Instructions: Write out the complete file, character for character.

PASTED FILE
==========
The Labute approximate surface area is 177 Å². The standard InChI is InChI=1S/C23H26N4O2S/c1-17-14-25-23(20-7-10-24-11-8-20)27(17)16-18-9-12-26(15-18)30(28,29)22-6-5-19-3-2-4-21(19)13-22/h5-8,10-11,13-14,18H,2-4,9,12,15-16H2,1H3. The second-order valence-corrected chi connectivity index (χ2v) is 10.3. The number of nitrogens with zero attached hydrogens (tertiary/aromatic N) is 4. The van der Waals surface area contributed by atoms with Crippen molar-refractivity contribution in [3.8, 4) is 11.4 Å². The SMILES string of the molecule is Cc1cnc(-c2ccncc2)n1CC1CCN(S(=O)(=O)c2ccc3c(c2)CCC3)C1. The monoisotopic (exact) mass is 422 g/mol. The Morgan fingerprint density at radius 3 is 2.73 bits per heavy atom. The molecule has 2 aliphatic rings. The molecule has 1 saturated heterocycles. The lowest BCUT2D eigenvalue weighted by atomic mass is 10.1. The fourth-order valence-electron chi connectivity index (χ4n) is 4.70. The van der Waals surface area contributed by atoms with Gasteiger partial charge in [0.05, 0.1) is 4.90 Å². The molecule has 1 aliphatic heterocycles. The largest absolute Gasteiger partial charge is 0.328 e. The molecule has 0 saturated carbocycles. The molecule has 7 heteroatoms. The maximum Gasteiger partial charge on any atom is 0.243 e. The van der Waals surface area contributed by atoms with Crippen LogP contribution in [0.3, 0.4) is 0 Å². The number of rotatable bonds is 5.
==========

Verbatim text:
The Labute approximate surface area is 177 Å². The standard InChI is InChI=1S/C23H26N4O2S/c1-17-14-25-23(20-7-10-24-11-8-20)27(17)16-18-9-12-26(15-18)30(28,29)22-6-5-19-3-2-4-21(19)13-22/h5-8,10-11,13-14,18H,2-4,9,12,15-16H2,1H3. The second-order valence-corrected chi connectivity index (χ2v) is 10.3. The number of nitrogens with zero attached hydrogens (tertiary/aromatic N) is 4. The van der Waals surface area contributed by atoms with Crippen molar-refractivity contribution in [3.8, 4) is 11.4 Å². The SMILES string of the molecule is Cc1cnc(-c2ccncc2)n1CC1CCN(S(=O)(=O)c2ccc3c(c2)CCC3)C1. The monoisotopic (exact) mass is 422 g/mol. The Morgan fingerprint density at radius 3 is 2.73 bits per heavy atom. The molecule has 2 aliphatic rings. The molecule has 1 saturated heterocycles. The lowest BCUT2D eigenvalue weighted by atomic mass is 10.1. The fourth-order valence-electron chi connectivity index (χ4n) is 4.70. The van der Waals surface area contributed by atoms with Gasteiger partial charge in [0.05, 0.1) is 4.90 Å². The molecule has 1 aliphatic heterocycles. The largest absolute Gasteiger partial charge is 0.328 e. The molecule has 0 saturated carbocycles. The molecule has 7 heteroatoms. The maximum Gasteiger partial charge on any atom is 0.243 e. The van der Waals surface area contributed by atoms with Crippen LogP contribution in [0.3, 0.4) is 0 Å². The number of rotatable bonds is 5.